Why bulbs with 2X the power do not create that "terrible and dangerous" glare (hint: same shape, so the alignment is correct, no need for adjustment).

Random fact: Glare caused by DOT headlights is there by design, it may not be noticeable with a low power bulb, but once the bulb is improved it is noticeable. European spec headlights don't have the requirement of being able to lit up signs at the same time as the road, and basically provide same pattern as projectors, they work beautifully with HIDs.


I may be dreaming, but I wish people were more open to new technologies. Hate and fear just delays progress.
wait a minute. you are just NOW surprised at the ignorance on this board? :eek:nfloor
 

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lol, HID ignorance in general is pretty high. I'm certainly not an HID hater (I have spent probably close to $1000 with retrofitting my truck with HID). However, I am not in favor of those that simply by "plug and play" kits. No, projectors are not required. They offer much greater optics, but there certainly are good reflector-based systems out there. As stated, the greatest problem comes in with DOT reflectors. DOT reflectors are mostly pieces of shit. If you have ECE-style reflectors, and the filament is aligned along the same axis as the HID arc, then it should not be a big problem. Output could be greatly improved, but at least the glare will not be very bad.

Of course, while I have no problem with someone else going the "plug n play" route given that they are not blinding other drivers with glare, I have always followed the dogma of "do it right the first time." If I'm going to spend all that money on quality ballasts and bulbs, I may as well spend a bit more for projectors and have a lot better output and a razor sharp cutoff.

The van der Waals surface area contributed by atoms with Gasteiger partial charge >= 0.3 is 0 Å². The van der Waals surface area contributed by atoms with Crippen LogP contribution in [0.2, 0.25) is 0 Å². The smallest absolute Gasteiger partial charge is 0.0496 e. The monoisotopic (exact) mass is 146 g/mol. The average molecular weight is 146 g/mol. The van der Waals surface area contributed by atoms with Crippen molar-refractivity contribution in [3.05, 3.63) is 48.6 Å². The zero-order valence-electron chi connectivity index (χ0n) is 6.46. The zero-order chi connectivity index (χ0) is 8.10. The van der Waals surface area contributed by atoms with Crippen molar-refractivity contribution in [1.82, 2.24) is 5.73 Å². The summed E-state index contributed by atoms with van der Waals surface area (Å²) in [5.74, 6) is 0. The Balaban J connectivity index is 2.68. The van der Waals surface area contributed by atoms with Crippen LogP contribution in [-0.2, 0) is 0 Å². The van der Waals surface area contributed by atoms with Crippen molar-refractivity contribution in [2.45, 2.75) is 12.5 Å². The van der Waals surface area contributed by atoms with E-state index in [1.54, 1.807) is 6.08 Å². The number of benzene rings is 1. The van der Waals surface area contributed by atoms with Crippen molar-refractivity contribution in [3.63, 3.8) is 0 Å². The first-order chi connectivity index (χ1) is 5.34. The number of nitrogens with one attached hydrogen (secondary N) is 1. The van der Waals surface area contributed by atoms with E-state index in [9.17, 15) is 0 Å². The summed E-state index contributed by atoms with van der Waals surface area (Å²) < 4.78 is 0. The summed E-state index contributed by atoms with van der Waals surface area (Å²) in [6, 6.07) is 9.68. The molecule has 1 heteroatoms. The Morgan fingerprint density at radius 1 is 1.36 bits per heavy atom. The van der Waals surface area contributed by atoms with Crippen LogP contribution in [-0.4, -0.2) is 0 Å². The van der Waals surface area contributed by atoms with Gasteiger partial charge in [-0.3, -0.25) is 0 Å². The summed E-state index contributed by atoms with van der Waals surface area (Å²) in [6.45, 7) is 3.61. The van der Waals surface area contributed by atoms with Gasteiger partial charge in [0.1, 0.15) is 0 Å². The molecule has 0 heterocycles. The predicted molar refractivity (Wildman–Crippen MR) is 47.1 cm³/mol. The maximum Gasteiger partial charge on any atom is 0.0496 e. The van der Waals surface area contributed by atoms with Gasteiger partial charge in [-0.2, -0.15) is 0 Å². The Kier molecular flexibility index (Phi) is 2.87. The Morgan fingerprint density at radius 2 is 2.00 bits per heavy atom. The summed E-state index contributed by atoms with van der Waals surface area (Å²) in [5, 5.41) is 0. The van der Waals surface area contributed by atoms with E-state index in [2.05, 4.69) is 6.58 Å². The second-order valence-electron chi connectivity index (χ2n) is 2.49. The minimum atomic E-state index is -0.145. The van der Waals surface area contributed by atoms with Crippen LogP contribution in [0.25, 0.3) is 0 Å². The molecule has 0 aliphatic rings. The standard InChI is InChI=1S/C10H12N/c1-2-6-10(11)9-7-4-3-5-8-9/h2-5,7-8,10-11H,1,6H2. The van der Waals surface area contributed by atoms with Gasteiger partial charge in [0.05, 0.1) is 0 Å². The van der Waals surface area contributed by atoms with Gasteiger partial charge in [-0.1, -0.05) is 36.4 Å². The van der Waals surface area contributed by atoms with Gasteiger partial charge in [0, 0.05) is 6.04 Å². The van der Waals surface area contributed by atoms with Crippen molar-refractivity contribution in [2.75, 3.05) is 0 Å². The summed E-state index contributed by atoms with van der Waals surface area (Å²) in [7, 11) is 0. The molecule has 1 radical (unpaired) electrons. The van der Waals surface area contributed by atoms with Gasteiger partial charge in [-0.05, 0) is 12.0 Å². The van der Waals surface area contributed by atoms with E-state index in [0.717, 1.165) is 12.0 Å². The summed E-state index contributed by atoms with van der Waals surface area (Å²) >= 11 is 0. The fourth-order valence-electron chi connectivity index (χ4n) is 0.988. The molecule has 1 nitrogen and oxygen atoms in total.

I actually just went back to halogen from HID on my truck, but it is simply because retrofitting just does not work well with my truck. It originally came with 4x6 sealed beams and I have done a number of conversions since then. Unfortunately, there is simply not enough room in the space allowed for headlights on my vehicle. On newer vehicles, projectors can be mounted plenty deep and have room around the housing as well. On mine, the projector generally fit rather snug, and there was barely enough depth, even with the lens of the projector nearly touching the OE lens. Because the fit was so tight, I was not satisfied with the aim/orientation of my headlights, and I abandoned it for now.
 

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Süsser Tod said:
I never ceases to amaze me the ignorance about HIDs on this board.

The fact is, you can have reflectors with HIDs, projectors are way better, but not required.

Ford, GM, Volvo, Renault (and others that escape my mind right now) have used HIDs with reflector assemblies.